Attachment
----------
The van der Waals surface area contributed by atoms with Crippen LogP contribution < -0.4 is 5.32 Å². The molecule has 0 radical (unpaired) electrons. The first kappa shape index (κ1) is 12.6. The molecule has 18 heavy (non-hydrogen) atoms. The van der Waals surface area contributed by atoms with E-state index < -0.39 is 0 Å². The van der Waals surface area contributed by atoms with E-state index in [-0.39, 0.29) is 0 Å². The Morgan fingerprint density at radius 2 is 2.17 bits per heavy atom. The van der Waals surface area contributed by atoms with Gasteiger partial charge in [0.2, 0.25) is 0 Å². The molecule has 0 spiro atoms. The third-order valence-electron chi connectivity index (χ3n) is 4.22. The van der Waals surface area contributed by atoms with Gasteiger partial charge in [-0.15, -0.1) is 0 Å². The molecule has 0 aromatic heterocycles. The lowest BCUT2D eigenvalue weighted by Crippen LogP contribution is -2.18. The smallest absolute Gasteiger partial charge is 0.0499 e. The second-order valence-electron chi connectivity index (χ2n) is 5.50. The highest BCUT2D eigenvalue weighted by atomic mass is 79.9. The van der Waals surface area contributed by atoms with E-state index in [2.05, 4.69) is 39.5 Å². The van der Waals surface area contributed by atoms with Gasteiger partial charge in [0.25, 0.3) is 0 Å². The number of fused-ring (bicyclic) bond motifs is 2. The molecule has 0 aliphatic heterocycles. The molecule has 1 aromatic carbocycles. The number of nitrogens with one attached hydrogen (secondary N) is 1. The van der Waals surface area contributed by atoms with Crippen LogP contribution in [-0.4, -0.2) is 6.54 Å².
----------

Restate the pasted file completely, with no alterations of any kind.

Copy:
The van der Waals surface area contributed by atoms with Crippen LogP contribution < -0.4 is 5.32 Å². The molecule has 0 radical (unpaired) electrons. The first kappa shape index (κ1) is 12.6. The molecule has 18 heavy (non-hydrogen) atoms. The van der Waals surface area contributed by atoms with E-state index < -0.39 is 0 Å². The van der Waals surface area contributed by atoms with E-state index in [-0.39, 0.29) is 0 Å². The Morgan fingerprint density at radius 2 is 2.17 bits per heavy atom. The van der Waals surface area contributed by atoms with Gasteiger partial charge in [0.2, 0.25) is 0 Å². The molecule has 0 spiro atoms. The third-order valence-electron chi connectivity index (χ3n) is 4.22. The van der Waals surface area contributed by atoms with Gasteiger partial charge in [-0.15, -0.1) is 0 Å². The molecule has 0 aromatic heterocycles. The lowest BCUT2D eigenvalue weighted by Crippen LogP contribution is -2.18. The smallest absolute Gasteiger partial charge is 0.0499 e. The second-order valence-electron chi connectivity index (χ2n) is 5.50. The highest BCUT2D eigenvalue weighted by atomic mass is 79.9. The van der Waals surface area contributed by atoms with E-state index in [2.05, 4.69) is 39.5 Å². The van der Waals surface area contributed by atoms with Gasteiger partial charge in [0.25, 0.3) is 0 Å². The number of fused-ring (bicyclic) bond motifs is 2. The molecule has 0 aliphatic heterocycles. The molecule has 1 aromatic carbocycles. The number of nitrogens with one attached hydrogen (secondary N) is 1. The van der Waals surface area contributed by atoms with Crippen LogP contribution in [-0.4, -0.2) is 6.54 Å².